Hundreds, thousands lost. No trace, they say. And yet there’s the child on camera, in photos, terrified in cages or strewn across filthy floors with foil wrap as shelter. We need artists, creators of other worlds and dreams. We need painters, who render angels not forlorn, to draw spindly, fluid lines with pens in colored ink. Blue hues and red tints fused to stain an eagle in flames, or an orange phoenix resurrected from fire. Please, sketch the tender arms of a child no more than three, perhaps younger, perhaps older. Follow arcs and bends of prized brown skin and with skillful hand outline expansive wings like those of enchanted angels, angels with eyes melancholic. Hopeful. After the wings, take a razor, a blade and cut evenly, delicately. Carve ancestral names from clavicle to chest. Blood will ooze, trickle like ruby beads daubing tan skin forever marked to identify the unidentifiable. Inscribed like tattoos on bodies fragile and strong; promises whispered and broken. So much is broken. Transmigrating souls called infestations have been kidnapped and caged. There is tenderness here. That which we can’t see, we must learn to love most. We must learn to love like that. Ethereal, like a cloud overhead we’ll never touch or hold; we won’t cry in those celestial arms. We’ve entered another panorama willing to learn a different, noble love. Not a love that traps, confines and dies from suffocation, no not that. Love is never caged or gripped or captured. Love is not a cage with brown children. This is an emergency. With pencils, pens, paints, blades engrave smoothly, precisely to alert, to warn, to identify the lost, which are not lost, but held captive. Name them. Return them from the unholy hell now embedded in their flesh’s memory. As for the rest of us? To not forget, we invite you to brand us. With precision adorn our skin. With truth’s accuracy lacerate surfaces, decoratively, deeply and engrave upon our flesh doves, peace doves, flying to their freedom.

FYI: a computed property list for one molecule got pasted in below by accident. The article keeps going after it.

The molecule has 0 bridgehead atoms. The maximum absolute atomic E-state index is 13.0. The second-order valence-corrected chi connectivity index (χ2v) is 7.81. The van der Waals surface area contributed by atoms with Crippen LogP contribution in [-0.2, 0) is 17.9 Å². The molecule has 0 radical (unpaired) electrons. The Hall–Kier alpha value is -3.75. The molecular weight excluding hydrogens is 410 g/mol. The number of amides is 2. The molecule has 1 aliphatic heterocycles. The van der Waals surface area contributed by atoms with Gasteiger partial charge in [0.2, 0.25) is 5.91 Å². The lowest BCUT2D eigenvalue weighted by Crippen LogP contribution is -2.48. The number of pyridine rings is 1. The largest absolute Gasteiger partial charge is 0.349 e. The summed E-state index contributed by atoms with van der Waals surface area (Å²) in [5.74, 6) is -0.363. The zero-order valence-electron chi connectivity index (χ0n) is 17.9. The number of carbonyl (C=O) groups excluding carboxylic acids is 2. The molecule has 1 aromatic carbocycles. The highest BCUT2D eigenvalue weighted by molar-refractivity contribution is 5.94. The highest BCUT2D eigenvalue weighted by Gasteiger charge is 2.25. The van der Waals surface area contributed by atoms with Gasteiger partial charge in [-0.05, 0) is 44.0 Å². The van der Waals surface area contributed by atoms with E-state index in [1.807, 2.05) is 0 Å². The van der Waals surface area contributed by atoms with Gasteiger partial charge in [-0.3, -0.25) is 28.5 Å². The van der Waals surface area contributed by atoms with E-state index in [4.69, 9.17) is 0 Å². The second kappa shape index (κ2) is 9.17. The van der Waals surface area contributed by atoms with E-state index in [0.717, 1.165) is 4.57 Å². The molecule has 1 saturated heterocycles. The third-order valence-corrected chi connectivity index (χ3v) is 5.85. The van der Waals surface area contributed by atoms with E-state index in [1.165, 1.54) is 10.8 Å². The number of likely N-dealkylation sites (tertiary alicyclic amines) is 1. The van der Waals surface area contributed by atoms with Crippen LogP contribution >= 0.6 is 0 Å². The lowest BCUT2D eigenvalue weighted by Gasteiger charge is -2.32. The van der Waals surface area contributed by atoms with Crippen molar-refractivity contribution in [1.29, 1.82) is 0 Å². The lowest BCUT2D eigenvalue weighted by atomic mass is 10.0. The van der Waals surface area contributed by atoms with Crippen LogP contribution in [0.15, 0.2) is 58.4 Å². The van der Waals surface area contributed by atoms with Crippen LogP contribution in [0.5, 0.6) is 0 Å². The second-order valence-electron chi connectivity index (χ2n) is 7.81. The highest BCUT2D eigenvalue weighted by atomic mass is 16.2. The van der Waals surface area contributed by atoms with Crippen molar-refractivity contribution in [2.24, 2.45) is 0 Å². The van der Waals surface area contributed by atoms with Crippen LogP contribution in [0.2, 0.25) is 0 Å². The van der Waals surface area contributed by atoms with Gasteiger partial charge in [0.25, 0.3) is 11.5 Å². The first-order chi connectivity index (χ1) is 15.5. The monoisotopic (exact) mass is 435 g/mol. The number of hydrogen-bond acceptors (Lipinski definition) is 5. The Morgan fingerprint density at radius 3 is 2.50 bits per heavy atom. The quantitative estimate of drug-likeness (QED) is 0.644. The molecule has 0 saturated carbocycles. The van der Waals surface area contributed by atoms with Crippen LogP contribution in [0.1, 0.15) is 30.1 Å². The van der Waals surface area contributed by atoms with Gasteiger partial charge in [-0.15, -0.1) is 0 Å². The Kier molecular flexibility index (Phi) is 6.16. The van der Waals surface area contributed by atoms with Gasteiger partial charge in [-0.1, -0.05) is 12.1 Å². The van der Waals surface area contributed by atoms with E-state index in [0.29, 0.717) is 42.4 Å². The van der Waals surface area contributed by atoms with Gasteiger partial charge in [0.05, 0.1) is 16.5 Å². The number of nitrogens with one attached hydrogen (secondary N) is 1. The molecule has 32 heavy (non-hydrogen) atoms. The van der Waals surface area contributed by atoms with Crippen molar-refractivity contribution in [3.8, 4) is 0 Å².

Emma Pérez is an American author and professor, known for her work in queer Chicana feminist studies.
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Posted: May 26, 2023 at 1:01 am